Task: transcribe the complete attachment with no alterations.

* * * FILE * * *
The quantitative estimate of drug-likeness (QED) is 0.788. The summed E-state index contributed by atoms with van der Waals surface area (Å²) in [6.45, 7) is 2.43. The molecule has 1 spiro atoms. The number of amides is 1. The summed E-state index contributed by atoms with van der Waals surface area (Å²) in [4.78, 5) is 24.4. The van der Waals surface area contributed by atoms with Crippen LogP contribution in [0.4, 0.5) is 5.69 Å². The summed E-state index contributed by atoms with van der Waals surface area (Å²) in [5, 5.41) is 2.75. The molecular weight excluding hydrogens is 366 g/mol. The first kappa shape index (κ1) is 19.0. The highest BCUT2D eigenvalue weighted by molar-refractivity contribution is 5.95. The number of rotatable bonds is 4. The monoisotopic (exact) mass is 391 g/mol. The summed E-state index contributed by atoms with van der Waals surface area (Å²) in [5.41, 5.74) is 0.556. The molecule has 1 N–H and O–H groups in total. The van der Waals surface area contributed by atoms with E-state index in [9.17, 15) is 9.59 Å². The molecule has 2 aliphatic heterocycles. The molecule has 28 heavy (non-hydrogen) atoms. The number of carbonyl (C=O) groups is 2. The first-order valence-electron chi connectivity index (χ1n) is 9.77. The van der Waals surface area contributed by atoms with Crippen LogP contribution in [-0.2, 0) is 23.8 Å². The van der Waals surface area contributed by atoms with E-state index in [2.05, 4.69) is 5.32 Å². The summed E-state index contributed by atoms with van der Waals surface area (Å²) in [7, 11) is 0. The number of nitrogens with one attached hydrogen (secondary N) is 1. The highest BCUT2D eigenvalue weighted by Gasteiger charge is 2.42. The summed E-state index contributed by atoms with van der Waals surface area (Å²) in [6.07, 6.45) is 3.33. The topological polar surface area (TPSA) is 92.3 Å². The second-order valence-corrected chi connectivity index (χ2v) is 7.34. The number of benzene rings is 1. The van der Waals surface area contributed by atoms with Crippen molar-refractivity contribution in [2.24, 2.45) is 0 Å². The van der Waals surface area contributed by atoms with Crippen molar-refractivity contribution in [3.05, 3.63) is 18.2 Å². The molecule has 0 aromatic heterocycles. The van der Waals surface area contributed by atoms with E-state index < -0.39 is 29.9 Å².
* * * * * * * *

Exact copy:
The quantitative estimate of drug-likeness (QED) is 0.788. The summed E-state index contributed by atoms with van der Waals surface area (Å²) in [6.45, 7) is 2.43. The molecule has 1 spiro atoms. The number of amides is 1. The summed E-state index contributed by atoms with van der Waals surface area (Å²) in [4.78, 5) is 24.4. The van der Waals surface area contributed by atoms with Crippen LogP contribution in [0.4, 0.5) is 5.69 Å². The summed E-state index contributed by atoms with van der Waals surface area (Å²) in [5, 5.41) is 2.75. The molecular weight excluding hydrogens is 366 g/mol. The first kappa shape index (κ1) is 19.0. The highest BCUT2D eigenvalue weighted by molar-refractivity contribution is 5.95. The number of rotatable bonds is 4. The monoisotopic (exact) mass is 391 g/mol. The summed E-state index contributed by atoms with van der Waals surface area (Å²) in [5.41, 5.74) is 0.556. The molecule has 1 N–H and O–H groups in total. The van der Waals surface area contributed by atoms with E-state index in [9.17, 15) is 9.59 Å². The molecule has 2 aliphatic heterocycles. The molecule has 28 heavy (non-hydrogen) atoms. The number of carbonyl (C=O) groups is 2. The first-order valence-electron chi connectivity index (χ1n) is 9.77. The van der Waals surface area contributed by atoms with Crippen LogP contribution in [-0.2, 0) is 23.8 Å². The van der Waals surface area contributed by atoms with E-state index in [2.05, 4.69) is 5.32 Å². The summed E-state index contributed by atoms with van der Waals surface area (Å²) in [7, 11) is 0. The number of nitrogens with one attached hydrogen (secondary N) is 1. The highest BCUT2D eigenvalue weighted by Gasteiger charge is 2.42. The summed E-state index contributed by atoms with van der Waals surface area (Å²) in [6.07, 6.45) is 3.33. The topological polar surface area (TPSA) is 92.3 Å². The second-order valence-corrected chi connectivity index (χ2v) is 7.34. The number of benzene rings is 1. The van der Waals surface area contributed by atoms with Crippen molar-refractivity contribution in [2.24, 2.45) is 0 Å². The van der Waals surface area contributed by atoms with Crippen molar-refractivity contribution in [3.05, 3.63) is 18.2 Å². The molecule has 0 aromatic heterocycles. The van der Waals surface area contributed by atoms with E-state index < -0.39 is 29.9 Å².